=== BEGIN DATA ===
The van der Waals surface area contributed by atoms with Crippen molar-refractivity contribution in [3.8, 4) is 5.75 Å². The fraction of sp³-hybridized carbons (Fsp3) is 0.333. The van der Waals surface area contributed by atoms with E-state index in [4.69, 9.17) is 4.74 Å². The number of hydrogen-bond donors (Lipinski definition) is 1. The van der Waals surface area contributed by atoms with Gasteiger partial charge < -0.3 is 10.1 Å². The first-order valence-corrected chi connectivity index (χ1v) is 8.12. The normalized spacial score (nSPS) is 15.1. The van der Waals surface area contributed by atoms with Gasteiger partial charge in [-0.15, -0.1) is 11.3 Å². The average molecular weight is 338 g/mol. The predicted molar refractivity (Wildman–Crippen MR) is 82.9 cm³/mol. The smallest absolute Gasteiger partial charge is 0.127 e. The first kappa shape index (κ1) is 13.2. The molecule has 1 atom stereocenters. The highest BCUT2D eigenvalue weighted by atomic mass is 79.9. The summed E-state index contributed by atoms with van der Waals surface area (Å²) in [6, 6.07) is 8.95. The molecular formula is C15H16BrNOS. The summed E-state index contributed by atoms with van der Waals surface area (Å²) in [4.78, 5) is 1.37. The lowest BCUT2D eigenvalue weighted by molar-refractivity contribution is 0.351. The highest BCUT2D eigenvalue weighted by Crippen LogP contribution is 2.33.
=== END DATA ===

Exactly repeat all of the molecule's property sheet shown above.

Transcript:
The van der Waals surface area contributed by atoms with Crippen molar-refractivity contribution in [3.8, 4) is 5.75 Å². The fraction of sp³-hybridized carbons (Fsp3) is 0.333. The van der Waals surface area contributed by atoms with E-state index in [4.69, 9.17) is 4.74 Å². The number of hydrogen-bond donors (Lipinski definition) is 1. The van der Waals surface area contributed by atoms with Gasteiger partial charge < -0.3 is 10.1 Å². The first-order valence-corrected chi connectivity index (χ1v) is 8.12. The normalized spacial score (nSPS) is 15.1. The van der Waals surface area contributed by atoms with Gasteiger partial charge in [-0.15, -0.1) is 11.3 Å². The average molecular weight is 338 g/mol. The predicted molar refractivity (Wildman–Crippen MR) is 82.9 cm³/mol. The smallest absolute Gasteiger partial charge is 0.127 e. The first kappa shape index (κ1) is 13.2. The molecule has 1 atom stereocenters. The highest BCUT2D eigenvalue weighted by atomic mass is 79.9. The summed E-state index contributed by atoms with van der Waals surface area (Å²) in [6, 6.07) is 8.95. The molecular formula is C15H16BrNOS. The summed E-state index contributed by atoms with van der Waals surface area (Å²) in [4.78, 5) is 1.37. The lowest BCUT2D eigenvalue weighted by molar-refractivity contribution is 0.351. The highest BCUT2D eigenvalue weighted by Crippen LogP contribution is 2.33.